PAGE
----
• Issues around confidentiality and privacy rights in relation to the health of professional athletes.

FROM OUR BLOG
Technologies that enhance performance: playing (fair) games with sport?
By Kate Harvey, published May 2014

Council members and staff participate in a wide range of international meetings and activities related to specific projects, and build close links with other ethics bodies abroad.

This year, the Council was invited to give a number of international presentations and to attend a number of meetings with organisations across Europe and internationally, reflecting its high profile internationally. These include:

  • The launch of the WHO Collaborating Centre in Ethics in Singapore, discussing the Council’s work on children and clinical research.
  • Annual summer school of the Global Health Bioethics Network in Malawi to discuss how the Council’s work on children and clinical research might apply in different cultural environments.
  • Speaking at an event in Warsaw (Poland) co-organised by the British Embassy and the Chancellery of the Prime Minister, about British bioethical and biomedical policy development and how Poland could learn from the UK’s example.
  • Meeting with representatives from the Víctor Grífols Foundation in Spain and the Centro de Bioetica at Universidad del Desarrollo in Chile to discuss the Council’s work and explore possibilities for mutual cooperation.
  • Presenting an overview of the Council’s work on the ethics of health research in developing countries at an event in Kuwait co-organised by the University of Beirut and Kuwait University in collaboration with the Council.
  • The British Council programme ‘From Country to Country’ (De País en País) at the Universidad de Antioquia in Colombia aimed at strengthening the opportunities and links of international cooperation.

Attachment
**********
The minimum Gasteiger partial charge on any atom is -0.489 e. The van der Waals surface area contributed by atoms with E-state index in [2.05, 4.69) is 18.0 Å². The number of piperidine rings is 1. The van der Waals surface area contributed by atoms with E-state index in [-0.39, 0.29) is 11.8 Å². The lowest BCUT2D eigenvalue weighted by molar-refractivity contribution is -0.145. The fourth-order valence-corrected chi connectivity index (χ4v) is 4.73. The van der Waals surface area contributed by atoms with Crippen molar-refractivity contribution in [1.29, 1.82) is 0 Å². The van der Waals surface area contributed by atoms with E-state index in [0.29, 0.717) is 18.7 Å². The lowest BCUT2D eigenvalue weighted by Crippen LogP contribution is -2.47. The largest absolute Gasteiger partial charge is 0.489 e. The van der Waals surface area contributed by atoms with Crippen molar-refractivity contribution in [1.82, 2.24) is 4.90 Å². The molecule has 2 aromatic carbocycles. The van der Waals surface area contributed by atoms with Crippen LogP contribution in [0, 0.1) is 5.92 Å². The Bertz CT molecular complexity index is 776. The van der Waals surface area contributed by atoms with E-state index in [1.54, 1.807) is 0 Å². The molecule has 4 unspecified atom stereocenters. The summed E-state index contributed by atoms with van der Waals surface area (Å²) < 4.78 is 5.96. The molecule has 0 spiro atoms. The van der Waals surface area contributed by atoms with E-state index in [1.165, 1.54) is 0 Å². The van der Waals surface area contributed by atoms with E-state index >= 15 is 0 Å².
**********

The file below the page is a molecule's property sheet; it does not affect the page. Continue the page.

• Presentations about the Council’s work on children and research, public health and biodata at the International Association of Bioethics World Congress in Mexico; and at the Global Summit of National Ethics Committees, also in Mexico.

In October, the Council hosted the annual Trilateral meeting with the German and French National Ethics Committees. The two main topics under discussion were end of life and assisted suicide; and differences in European legislation, specifically on beginning of life and reproductive medicine (i.e. gestational surrogacy).

FROM OUR BLOG

June in Mexico City
By Hugh Whittall, published July 2014

Young people’s voices go global: ethics, collaboration and engagement in international health research
By Bobbie Farsides, published July 2014

After three consecutive years launching multiple reports which attracted considerable attention in national and international media, this year's publication of our Research Culture report generated discussion among a more specific audience.

With around 560 tweets on launch day mentioning the project, as well as blogs on the BMJ, Royal Society, Society of Biology, LSE websites and from senior representatives at HEFCE, the Committee on Publication Ethics and the UK Integrity Ofice, our findings have certainly got people talking, both inside and outside research communities, and the conversations will continue well into 2015.



2014 2013 2012 2011 2010 Mean average per year 2010-2013
Broadcast interviews 5 30 10 57 27 31
UK national press (online & print articles) 12 25 27 16 36 26
Other (including international media) 100 306 907 688 251 538
Articles written by Council representatives 6 7 12 24 13 14

Clare Wenham, a PhD student from Aberstwyth University, was the first recipient of the Council-funded Fellowship at the Parliamentary Office of Science and Technology (POST).